to do it for me. She s%ys she will write just
The Christmas Tree.
You used to tell me sueh pretty stories about
Heaven and the angels. Are you an angel now!
How funny it must be to float around in the
air. You used to tell me not to cry when you
were sick so long, because yon would be very
happy where you wero going.
"I wonder why people look at me so funny.
They always look sad when they see me. Some
times I ask Nursie to tell me why but she don't
seem to know. You Jpoked so pretty, mamma,
when I saw you before you went away. I have
a little pansy you gave me yet. Papa has one,
too. He takes it out and kisses it every little
while I wonder what makes papa so still now.
He doesn't have much time to play with me,
either, like you.
''Sometimes I want to put my arms around
your neck and kiss you just before I go to sleep.
And then I look out of my window, 'way up to
the stars, and wonder if you are up there.
Nursie is real good to me and glues my dolly's
head when I crack it.
"I'm so sleepy now, mamma, have to hold
my eyes open with my fingers.
"Good night, dear little mamma.
•Tree now is in
II homes alj a-bloom
with beauty the brightest
and fairest. It
the air with 'iv
its piney perfume, and
beareth fruit richest and
rarest. Its tapers, a-sparkle,
are shining their rays on happiest faces
around it, and children's
^|N sweet voices are ringing its '|N
praise, and O, they right merrily
sound it. The dear little baby is brought
in to see its very first Christmas of pleasures,
and, crowing and clapping wee hands in its glee,
II it grabs at the tree full of treasures. The old folks,
made young, and all beaming with love, more joy than the
I children are knowing, while |,
angels, rejoicing, sing anthems above
II with tears that for gladness are flowing. On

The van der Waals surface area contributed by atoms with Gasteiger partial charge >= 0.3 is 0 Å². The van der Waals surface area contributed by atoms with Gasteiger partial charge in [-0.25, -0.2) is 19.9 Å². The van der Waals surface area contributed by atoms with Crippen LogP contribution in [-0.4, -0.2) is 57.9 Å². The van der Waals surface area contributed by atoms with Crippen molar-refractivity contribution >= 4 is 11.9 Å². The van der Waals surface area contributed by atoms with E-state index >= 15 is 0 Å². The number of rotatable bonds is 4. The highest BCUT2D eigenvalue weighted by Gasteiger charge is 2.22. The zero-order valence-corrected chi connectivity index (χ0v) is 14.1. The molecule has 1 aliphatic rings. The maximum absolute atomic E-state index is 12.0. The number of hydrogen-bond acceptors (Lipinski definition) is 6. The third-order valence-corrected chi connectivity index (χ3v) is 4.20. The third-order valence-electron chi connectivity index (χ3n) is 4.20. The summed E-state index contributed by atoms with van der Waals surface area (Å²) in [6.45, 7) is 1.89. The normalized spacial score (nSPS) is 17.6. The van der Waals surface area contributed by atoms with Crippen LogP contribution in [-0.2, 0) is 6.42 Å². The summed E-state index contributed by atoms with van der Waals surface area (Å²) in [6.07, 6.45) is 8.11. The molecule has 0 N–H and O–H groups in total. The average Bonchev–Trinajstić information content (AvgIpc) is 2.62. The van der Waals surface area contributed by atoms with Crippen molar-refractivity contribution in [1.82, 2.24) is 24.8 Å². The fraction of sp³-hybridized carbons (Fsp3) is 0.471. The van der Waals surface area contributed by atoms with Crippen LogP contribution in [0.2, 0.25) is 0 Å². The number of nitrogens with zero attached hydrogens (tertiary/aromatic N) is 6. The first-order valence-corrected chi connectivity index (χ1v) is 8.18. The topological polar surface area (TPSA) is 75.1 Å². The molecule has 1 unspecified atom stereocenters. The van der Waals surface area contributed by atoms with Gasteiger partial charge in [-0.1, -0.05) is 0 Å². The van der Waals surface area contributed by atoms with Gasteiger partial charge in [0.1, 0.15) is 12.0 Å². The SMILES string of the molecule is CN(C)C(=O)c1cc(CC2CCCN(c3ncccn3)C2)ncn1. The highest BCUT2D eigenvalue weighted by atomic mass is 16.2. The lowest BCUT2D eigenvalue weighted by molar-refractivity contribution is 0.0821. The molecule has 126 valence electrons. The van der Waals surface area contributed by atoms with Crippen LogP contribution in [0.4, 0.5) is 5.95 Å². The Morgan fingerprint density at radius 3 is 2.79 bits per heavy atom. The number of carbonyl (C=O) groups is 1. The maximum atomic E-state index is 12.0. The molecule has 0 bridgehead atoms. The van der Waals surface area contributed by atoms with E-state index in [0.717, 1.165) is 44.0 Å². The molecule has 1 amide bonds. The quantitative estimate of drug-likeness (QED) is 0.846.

this beautiful tree are gifts straight from the heart,
from children to father and mother—from parents to children,
which ever impart sweet memories nothing can smother. All hail!
Tree of Christmas! that sparkles with love and bends with affection
unsparing well may the glad angels who watch from above rejoice,
I ON EARTH AND GOOD WILL TO MEN.
what I tell her to, and this la what I want to
"My mamma died last year and I want to
talk with her so much that I thought you could
find her and give her this letter from me.
"I hope it won't trouble you much, and If you
will do it I will try to be a very good little girl
and say my prayers every night. Good-by.
"MY DEAR LITTLE MAMMA I wonder If yon
know how very, very much 1 miss you? Some
times I think I hear you calling me, and I run
to your room to see, but everything there
Is still. Then I come back to my little room
and have a cry all by myself. I told Nucsje to
day how much I wanted to see you and talk to
you. I guess she had something in her eye for
sbe wiped it along time with the corner of her
apron, and when she was through sbe asked
me if it wouldn't be nice to write you a lettpr,
so this is the way she fixed it.
"She said I must write a little letter to God
and ask Him to find you and give yon this let
ter from me. So I told God I would be a very
good little girl and say my prayers every night,
and so I guess ycu'll get this. It seems so long
since I saw you, mamma. Everybody told me
I would get used to it,'by and by, but I don't.
From your little darling.
"P. S.—Old Tabby has some more kittens.
Two are white and two are black."
The letter dropped from my hand.
While reading these loving words I
lived my whole life over again. How
selfish and sordid it all seemed to me
now. The picture stood out in bold re
lief—the artist's hand was that of a
child. How long I sat I do not know,
I BEAD MARY THE LETTER FROM MAMMA.
but before I went to my room I had
letter from mamma to Mary:
"MY DEAR LITTLE DARLING:—I have just fin
ished reading your sweet letter and not a very
little one, either. And how do you think I did
it? Looking over your shoulder as Nursie
wrote it for you. This will seem very queer to
you, and I cannot make you understand it now,
but you will some day. So papa did not need
to send your letter to me, and he wanted so
much to keep it I told him be might. I think
it will do papa good, too. whenever he reads it.
"After you went to
sleep last night I kissed
you in your little bed, just as I used to. I think
you must have felt it, for you smiled very
sweetly. I saw papa go to your room and kneel
down by your side for a long, long time, and
he kissed you very gently.
"He had his pansy and your letter with him,
so I knew he was thinking of me, too. You
wish to know all about Heaven, my little one.